Costs to children mount as schools in India remain closed

A makeshift camp for migrant agricultural workers harvesting sugar cane in western India. MUST CREDIT: photo for The Washington Post by Parth M.

ALSUND, India – Out in the fields, the adults were chopping towering stalks of sugar cane, but Mamta Jaysinge did what she could. The 12-year-old gathered the woody stems where they fell and tied them into a bundle almost as tall as she was. Then she lifted it onto her head and carried it to a waiting truck.

Any other year, Jaysinge would be studying in the modest school near her village in western India. It closed in March. Now she spends her days fetching water, cooking meals and hauling cane.

Online learning is out of the question. “We were struggling to eat,” Jaysinge said, “so how would we manage to get a smartphone?” She misses school and hopes to return as soon as it reopens. Until then, she said, “I’m trying to help my parents in whatever way I can.”

Jaysinge is one of tens of millions of Indian children who have not seen the inside of a classroom since March, a hiatus that educators say is without precedent in the country’s history. In major metropolises such as Mumbai and Delhi, schools remain shut for the ninth straight month. While some states have reopened high schools, the majority of India’s 320 million students remain at home as part of the effort to fight the coronavirus pandemic.

Experts say the consequences of school closures on the country’s most vulnerable students – especially girls – could be serious. Students from poor and marginalized communities face enormous hurdles to continuing their education even in normal times. Now many of their families are under severe financial stress as India’s economy contracts. The absence of schooling combined with falling incomes is likely to lead to higher rates of child labor and child marriages.

Manohar Padwi, 14, right, with his father in the sugar cane fields of western Maharashtra. MUST CREDIT: photo for The Washington Post by Parth M.N

“Even a year of lost education has been recognized as having significant economic, health and employment effects,” said Vikram Patel, a professor of global health at Harvard Medical School who divides his time between India and the United States. “Imagine when you translate that into tens of millions of children.”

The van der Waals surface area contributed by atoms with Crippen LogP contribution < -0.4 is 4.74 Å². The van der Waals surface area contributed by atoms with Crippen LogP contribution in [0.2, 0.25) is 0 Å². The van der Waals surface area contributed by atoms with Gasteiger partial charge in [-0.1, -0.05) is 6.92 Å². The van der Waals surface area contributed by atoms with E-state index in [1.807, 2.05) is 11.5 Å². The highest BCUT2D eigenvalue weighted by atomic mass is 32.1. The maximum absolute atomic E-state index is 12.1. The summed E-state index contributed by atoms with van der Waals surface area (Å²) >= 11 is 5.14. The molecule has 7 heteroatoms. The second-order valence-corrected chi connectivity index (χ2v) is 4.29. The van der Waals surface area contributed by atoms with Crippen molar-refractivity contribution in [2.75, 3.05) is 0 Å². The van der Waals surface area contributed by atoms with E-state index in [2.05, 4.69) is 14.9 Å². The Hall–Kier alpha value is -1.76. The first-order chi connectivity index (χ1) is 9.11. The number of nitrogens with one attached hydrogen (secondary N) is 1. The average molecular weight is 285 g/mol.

School provided a critical anchor for children like Jaysinge. Every winter, her parents travel hundreds of miles for six months of backbreaking labor in the cane fields. Normally, they leave her with relatives so she can study. This year, for the first time, they brought her with them.

Not far from Jaysinge, 14-year-old Manohar Padwi was loading chopped sugar cane into the same truck. His education, too, hangs by a thread. If schools were open, his mother said, Padwi would have somewhere to go each day and would at least receive one cooked meal. Instead, his parents decided to take him with them for the harvest to share the workload. They don’t have the money to buy a ticket to send him home even if schools do restart.

Students like Padwi have already fallen behind in their studies. A nationwide survey by the nonprofit Pratham Education Foundation found that only about a third of the students in rural areas had received any learning material in the previous week. Although smartphone use is increasing, less than half of Indians are Internet users.

The shift to remote learning is resulting in “enormous dropouts and substantial learning losses” that will reduce the earning potential of a generation of students, the World Bank said in a recent report on South Asia.

Other impacts may take time to emerge. In India, schools also act as a linchpin of efforts to improve nutrition by providing students cooked meals, often with proteins such as eggs. Those endeavors, too, are on hold. States have made attempts to replace those meals by sending rations or cash to families, albeit with varying degrees of success.

India has the second-largest number of coronavirus cases in the world, but daily infections have fallen sharply in recent months. “We must prioritize the reopening of schools,” said Patel, who notes that India’s climate would allow for outdoor classes in much of the country. But children appear “expendable when it comes to the health of grown-ups.”

With her school closed, Mamta Jaysinge, 12, now spends her days doing chores and hauling sugar cane. MUST CREDIT: photo for The Washington Post by Parth M.N.

For girls, the situation could be especially precarious. The Indian government, multinational organizations and nonprofit groups have spent years trying to reduce the gap in school enrollment between boys and girls, with some notable progress. Now such gains are “definitely at risk,” said Yasmin Ali Haque, UNICEF’S representative in India.